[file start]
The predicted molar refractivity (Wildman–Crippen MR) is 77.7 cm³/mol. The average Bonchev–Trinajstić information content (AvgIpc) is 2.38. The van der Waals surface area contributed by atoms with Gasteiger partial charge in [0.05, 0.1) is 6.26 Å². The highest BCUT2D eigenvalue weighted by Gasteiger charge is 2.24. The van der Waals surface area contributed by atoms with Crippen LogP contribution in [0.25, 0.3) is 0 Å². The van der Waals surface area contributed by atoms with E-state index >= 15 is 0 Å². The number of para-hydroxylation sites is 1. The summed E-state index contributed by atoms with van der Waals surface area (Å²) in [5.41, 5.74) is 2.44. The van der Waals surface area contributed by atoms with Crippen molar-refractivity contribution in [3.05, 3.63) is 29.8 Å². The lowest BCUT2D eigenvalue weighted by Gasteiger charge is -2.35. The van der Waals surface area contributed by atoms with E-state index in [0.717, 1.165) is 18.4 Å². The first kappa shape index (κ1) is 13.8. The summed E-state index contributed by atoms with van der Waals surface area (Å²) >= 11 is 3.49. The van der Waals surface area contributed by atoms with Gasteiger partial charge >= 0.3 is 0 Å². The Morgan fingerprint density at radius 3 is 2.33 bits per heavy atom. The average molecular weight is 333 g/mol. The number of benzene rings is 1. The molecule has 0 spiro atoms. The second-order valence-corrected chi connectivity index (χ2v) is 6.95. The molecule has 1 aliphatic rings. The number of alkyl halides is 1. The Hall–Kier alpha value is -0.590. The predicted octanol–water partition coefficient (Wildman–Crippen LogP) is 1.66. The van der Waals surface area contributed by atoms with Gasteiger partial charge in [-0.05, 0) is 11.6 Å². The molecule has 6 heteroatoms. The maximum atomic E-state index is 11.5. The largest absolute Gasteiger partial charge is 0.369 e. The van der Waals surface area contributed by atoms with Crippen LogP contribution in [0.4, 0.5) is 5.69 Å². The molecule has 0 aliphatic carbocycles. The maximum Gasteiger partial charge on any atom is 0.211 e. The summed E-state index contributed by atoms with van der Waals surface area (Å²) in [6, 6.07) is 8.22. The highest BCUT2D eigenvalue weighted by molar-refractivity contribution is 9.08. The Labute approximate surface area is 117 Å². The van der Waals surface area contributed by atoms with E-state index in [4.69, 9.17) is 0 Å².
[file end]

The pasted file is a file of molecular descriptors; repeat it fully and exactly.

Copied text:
The predicted molar refractivity (Wildman–Crippen MR) is 77.7 cm³/mol. The average Bonchev–Trinajstić information content (AvgIpc) is 2.38. The van der Waals surface area contributed by atoms with Gasteiger partial charge in [0.05, 0.1) is 6.26 Å². The highest BCUT2D eigenvalue weighted by Gasteiger charge is 2.24. The van der Waals surface area contributed by atoms with Crippen LogP contribution in [0.25, 0.3) is 0 Å². The van der Waals surface area contributed by atoms with E-state index >= 15 is 0 Å². The number of para-hydroxylation sites is 1. The summed E-state index contributed by atoms with van der Waals surface area (Å²) in [5.41, 5.74) is 2.44. The van der Waals surface area contributed by atoms with Crippen molar-refractivity contribution in [3.05, 3.63) is 29.8 Å². The lowest BCUT2D eigenvalue weighted by Gasteiger charge is -2.35. The van der Waals surface area contributed by atoms with E-state index in [0.717, 1.165) is 18.4 Å². The first kappa shape index (κ1) is 13.8. The summed E-state index contributed by atoms with van der Waals surface area (Å²) >= 11 is 3.49. The van der Waals surface area contributed by atoms with Gasteiger partial charge >= 0.3 is 0 Å². The Morgan fingerprint density at radius 3 is 2.33 bits per heavy atom. The average molecular weight is 333 g/mol. The number of benzene rings is 1. The molecule has 0 spiro atoms. The second-order valence-corrected chi connectivity index (χ2v) is 6.95. The molecule has 1 aliphatic rings. The number of alkyl halides is 1. The Hall–Kier alpha value is -0.590. The predicted octanol–water partition coefficient (Wildman–Crippen LogP) is 1.66. The van der Waals surface area contributed by atoms with Gasteiger partial charge in [-0.05, 0) is 11.6 Å². The molecule has 6 heteroatoms. The maximum atomic E-state index is 11.5. The largest absolute Gasteiger partial charge is 0.369 e. The van der Waals surface area contributed by atoms with Crippen LogP contribution in [0.4, 0.5) is 5.69 Å². The molecule has 0 aliphatic carbocycles. The maximum Gasteiger partial charge on any atom is 0.211 e. The summed E-state index contributed by atoms with van der Waals surface area (Å²) in [6, 6.07) is 8.22. The highest BCUT2D eigenvalue weighted by molar-refractivity contribution is 9.08. The Labute approximate surface area is 117 Å². The van der Waals surface area contributed by atoms with E-state index in [4.69, 9.17) is 0 Å².